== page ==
Despite COVID-19 restrictions significantly downsizing the annual celebration, the festival still managed to come through with a selection of exceptional shows.
By: Sun Noor
With the ongoing pandemic halting most live music attempts over the past few months, the idea of hearing new releases live seems nearly impossible. For their 19th edition, the annual multidisciplinary arts, music and film event opted to present various performances while also broadcasting them live. Some performances also took place entirely through the virtual platform. Given the reduced capacity of the venues, having the live streamed option also enabled those from other parts of the world to experience POP Montreal.
Although I missed the hecticness that comes with wanting to catch as many sets and hearing loud music coming from the Rialto theatre this time, just the fact that the festival managed to still go on and undergo this hybrid edition was good enough. As well, the fact that the majority of the lineup consisted of local artists was a pleasant change and hinted at how live music will take place for at least the remainder of the year. Having that local focus seems to be the only way to rebuild live music in the most realistic manner during this pandemic. As well, the Montreal-centric lineup gave a glimpse of how shows will take places for the next few months.
One of my favourite element of the festival is the art installations at the Rialto Theatre. There were various interesting conceptual pieces and sculptures as well as eerie paintings.There was this specific piece that brought back some memories, given the fact that it consisted of a teenager’s bedroom from the 90s. It was essentially covered with music and tour posters, CDs and had a few lockers. Being that child with Oasis spreads from NME magazine plastered on my walls, observing that piece was quite a nostalgic experience.
Corridor’s Jonathan Personne recently released his sophomore solo record Disparitions, an excellent project that made for a great performance with a full band. Seated rock shows. Although seated rock shows can feel very awkward, watching Personne and his band play most of that record was quite an immersive experience. His set marked my first show in five months, an exciting yet weird experience because it was as though I forgot about the notion of in person events. As well, the distance between the audience members and musicians added to the awkwardness of being seated but those thoughts immediately slipped my mind once the music began. It’s important to support musicians if you can through attending these events while they are able to take place. The 30 minute set consisted of Personne and his band diving into that record, fusing elements of classic rock, western and dream pop to create captivating compositions.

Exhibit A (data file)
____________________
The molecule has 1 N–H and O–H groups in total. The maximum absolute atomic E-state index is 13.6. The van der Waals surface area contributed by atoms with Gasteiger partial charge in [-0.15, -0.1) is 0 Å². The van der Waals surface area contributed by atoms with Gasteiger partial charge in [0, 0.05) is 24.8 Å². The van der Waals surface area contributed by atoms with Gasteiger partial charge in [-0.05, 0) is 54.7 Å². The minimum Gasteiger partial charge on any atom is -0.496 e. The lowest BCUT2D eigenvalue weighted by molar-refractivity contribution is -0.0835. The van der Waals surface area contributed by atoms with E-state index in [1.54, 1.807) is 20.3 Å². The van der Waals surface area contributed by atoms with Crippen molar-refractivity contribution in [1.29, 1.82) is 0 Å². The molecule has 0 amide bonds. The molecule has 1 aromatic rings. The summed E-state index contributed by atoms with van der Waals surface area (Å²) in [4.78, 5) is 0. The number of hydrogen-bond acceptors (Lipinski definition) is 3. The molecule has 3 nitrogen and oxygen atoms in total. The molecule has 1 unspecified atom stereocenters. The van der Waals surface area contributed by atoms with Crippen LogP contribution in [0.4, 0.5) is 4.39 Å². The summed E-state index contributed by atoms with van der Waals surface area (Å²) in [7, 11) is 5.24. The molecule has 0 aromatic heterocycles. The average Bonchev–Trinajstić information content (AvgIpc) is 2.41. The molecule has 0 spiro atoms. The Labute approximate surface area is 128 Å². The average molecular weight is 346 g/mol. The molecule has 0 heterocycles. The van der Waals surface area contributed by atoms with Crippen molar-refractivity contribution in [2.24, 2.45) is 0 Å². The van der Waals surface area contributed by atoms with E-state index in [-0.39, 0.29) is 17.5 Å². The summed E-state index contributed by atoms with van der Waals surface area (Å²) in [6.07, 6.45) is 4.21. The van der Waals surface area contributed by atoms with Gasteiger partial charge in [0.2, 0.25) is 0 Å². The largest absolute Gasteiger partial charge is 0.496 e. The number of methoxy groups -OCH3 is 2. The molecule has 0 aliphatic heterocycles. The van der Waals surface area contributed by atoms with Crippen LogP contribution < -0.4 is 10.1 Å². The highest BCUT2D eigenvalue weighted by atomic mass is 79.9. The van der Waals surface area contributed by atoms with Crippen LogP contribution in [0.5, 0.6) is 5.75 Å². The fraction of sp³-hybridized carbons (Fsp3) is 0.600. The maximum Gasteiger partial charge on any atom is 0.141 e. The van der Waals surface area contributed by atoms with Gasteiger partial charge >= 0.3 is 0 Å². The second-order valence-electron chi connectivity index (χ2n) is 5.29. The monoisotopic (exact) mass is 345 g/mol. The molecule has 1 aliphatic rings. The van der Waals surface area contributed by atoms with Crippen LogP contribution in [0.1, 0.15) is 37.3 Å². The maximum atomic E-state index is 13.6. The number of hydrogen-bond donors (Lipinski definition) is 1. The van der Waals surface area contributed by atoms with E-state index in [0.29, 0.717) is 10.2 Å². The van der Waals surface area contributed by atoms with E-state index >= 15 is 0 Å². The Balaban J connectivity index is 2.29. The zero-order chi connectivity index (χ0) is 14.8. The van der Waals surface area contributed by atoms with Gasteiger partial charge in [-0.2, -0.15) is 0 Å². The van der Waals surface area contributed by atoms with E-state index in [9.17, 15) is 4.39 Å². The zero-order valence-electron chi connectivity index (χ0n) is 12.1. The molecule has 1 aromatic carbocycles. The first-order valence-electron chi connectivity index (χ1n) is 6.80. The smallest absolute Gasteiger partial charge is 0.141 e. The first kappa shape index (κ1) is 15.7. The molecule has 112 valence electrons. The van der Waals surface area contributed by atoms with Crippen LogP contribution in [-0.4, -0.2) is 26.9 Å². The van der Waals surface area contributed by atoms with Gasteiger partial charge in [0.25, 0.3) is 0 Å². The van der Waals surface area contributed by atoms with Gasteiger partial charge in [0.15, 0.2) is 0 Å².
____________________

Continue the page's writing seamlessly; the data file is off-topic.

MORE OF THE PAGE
My last day at the festival was spent watching Thanya Iyer’s alluring afternoon set at the Rialto Theatre. Kind is another one of my favourite projects from this year. Iyer and her band mates played a laid back and stripped set, consisting of those beloved dreamy, off-kilter jazz songs. The band played a handful of those new songs under the dimly lit venue lights, adding to the enthralling vibe. Iyer posses quite a unique and ethereal voice and demonstrates her range throughout the entirety of that album. Hearing her voice echo through the room as she switches between piano to violin was quite an entrancing experience. Through pairing those prominent vocals with subtle instrumentation and collected sounds that effortlessly basque into that soundscape, Iyer creates a unique and addicting sound. My festival experience definitely ended on a high note.
Shout out to POP Montreal’s organizers for putting on a lovely edition and the staff and security for ensuring that everyone has a safe and amazing experience.
Here are more photos from the performances:
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